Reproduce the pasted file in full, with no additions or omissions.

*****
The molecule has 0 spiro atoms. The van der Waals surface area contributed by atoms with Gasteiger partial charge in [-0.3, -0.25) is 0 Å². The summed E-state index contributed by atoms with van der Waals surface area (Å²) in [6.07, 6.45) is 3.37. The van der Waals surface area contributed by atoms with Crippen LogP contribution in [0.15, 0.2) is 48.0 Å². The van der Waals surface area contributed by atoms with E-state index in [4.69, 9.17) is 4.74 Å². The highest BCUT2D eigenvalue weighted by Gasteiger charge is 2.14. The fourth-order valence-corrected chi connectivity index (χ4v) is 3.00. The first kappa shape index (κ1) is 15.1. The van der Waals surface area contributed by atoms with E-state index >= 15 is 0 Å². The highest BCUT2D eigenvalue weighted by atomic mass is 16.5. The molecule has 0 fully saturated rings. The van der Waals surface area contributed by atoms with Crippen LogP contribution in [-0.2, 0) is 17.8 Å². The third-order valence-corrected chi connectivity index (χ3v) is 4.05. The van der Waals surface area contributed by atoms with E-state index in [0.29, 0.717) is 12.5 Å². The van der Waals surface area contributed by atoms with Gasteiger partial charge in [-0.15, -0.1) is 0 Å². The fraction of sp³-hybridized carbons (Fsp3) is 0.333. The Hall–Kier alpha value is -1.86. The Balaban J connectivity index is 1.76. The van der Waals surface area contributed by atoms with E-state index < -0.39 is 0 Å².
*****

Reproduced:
The molecule has 0 spiro atoms. The van der Waals surface area contributed by atoms with Gasteiger partial charge in [-0.3, -0.25) is 0 Å². The summed E-state index contributed by atoms with van der Waals surface area (Å²) in [6.07, 6.45) is 3.37. The van der Waals surface area contributed by atoms with Crippen LogP contribution in [0.15, 0.2) is 48.0 Å². The van der Waals surface area contributed by atoms with E-state index in [4.69, 9.17) is 4.74 Å². The highest BCUT2D eigenvalue weighted by Gasteiger charge is 2.14. The fourth-order valence-corrected chi connectivity index (χ4v) is 3.00. The first kappa shape index (κ1) is 15.1. The van der Waals surface area contributed by atoms with E-state index >= 15 is 0 Å². The highest BCUT2D eigenvalue weighted by atomic mass is 16.5. The molecule has 0 fully saturated rings. The van der Waals surface area contributed by atoms with Crippen LogP contribution in [-0.2, 0) is 17.8 Å². The third-order valence-corrected chi connectivity index (χ3v) is 4.05. The van der Waals surface area contributed by atoms with E-state index in [0.29, 0.717) is 12.5 Å². The van der Waals surface area contributed by atoms with Gasteiger partial charge in [-0.15, -0.1) is 0 Å². The fraction of sp³-hybridized carbons (Fsp3) is 0.333. The Hall–Kier alpha value is -1.86. The Balaban J connectivity index is 1.76. The van der Waals surface area contributed by atoms with E-state index < -0.39 is 0 Å².